Sustaining Change – Making a Real Difference With Kaizen

A question I hear a lot is “how do we sustain our changes?” I wanted to share a question one of the lean experts I’ve trained in the past asked David Meier (Author and founder of Lean Associates Inc http://www.leanassociates.com/about.php):

Question from lean expert:
What are best practices from sustaining improvements after kaizen events/activities?

Answer from David Meier:
Bill — This is a bigger question than it appears. People don’t sustain things for many reasons. The main reason I think is that they were not part of the process of developing the improvement (even if they were on the team). One other reason is that kaizen is not an “event” anyway. It is a mindset and it means that things should improve AFTER the event, not just sustain.

Very often in a kaizen event, due to the short timeframe, the ideas generated are not perfected. It is easier for people to “go back” to what they knew before than to tweak the new method. Remember I said that the learning takes about 10 times longer than the process change. So if you do a 1 week kaizen then it will take people 10 weeks to adapt to the new method — and they need regular coaching and follow-up during that time (usually from the team leader and group leader). People need to learn how to refine and perfect the ideas generated during a kaizen event.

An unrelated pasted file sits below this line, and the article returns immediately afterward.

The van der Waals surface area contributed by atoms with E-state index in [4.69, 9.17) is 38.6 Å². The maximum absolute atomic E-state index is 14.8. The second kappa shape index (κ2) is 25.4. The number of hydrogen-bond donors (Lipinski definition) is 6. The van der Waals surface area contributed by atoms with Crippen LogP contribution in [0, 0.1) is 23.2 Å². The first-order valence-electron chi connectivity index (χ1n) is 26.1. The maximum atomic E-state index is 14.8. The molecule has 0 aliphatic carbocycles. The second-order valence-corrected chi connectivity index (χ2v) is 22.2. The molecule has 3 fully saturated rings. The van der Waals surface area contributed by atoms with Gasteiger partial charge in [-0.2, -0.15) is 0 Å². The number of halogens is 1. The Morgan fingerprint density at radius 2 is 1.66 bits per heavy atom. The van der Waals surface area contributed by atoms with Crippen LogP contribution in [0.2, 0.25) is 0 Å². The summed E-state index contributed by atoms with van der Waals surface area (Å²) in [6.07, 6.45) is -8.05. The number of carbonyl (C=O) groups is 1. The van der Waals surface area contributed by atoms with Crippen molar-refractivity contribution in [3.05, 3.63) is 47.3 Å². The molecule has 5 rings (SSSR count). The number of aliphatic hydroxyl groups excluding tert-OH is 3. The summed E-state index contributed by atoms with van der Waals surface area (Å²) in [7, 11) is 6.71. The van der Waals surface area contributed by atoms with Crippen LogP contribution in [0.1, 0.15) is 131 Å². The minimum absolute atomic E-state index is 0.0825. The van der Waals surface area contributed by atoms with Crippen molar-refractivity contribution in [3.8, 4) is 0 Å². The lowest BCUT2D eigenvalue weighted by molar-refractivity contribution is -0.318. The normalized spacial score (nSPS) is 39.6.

I want to expand on a couple of points: 1) Mindset is the key to lean 2) Change takes time because learning takes time.
Mindset Change:
“Kaizen is not an event” in other words it is just what we do. Kaizen roughly translates to continuous improvement and the most successful companies that implement lean don’t have “Kaizen events.” Continuous improvement is just how they run their business. A problem is noticed, a few people on the line get together and solution the problem very quickly and then implement the solution and then move on. From a previous posting “It’s the Culture Dummy” we mentioned that culture is 80% the impact so keep that in mind when running or working in a lean environment.

Change Takes Time Because Learning Takes Time:
In our instant gratification culture we want change now! Unfortunately that is not the way the world works. How often did people learn how to write the perfect essay after 1 draft? How many people are expert chess players after 1 game? The same concept applies to lean learning. To learn a new process and a new way of thinking it takes about 10x the time it did to implement the change. If an event takes 1 week it takes about 10 weeks to really learn the process. Constant guiding and coaching is needed to make sure that the learning happens. If there is no coaching/guiding then the process will revert back to the old process and there is nothing gained from the initial change.

How is your organization learning? How does your organization make change?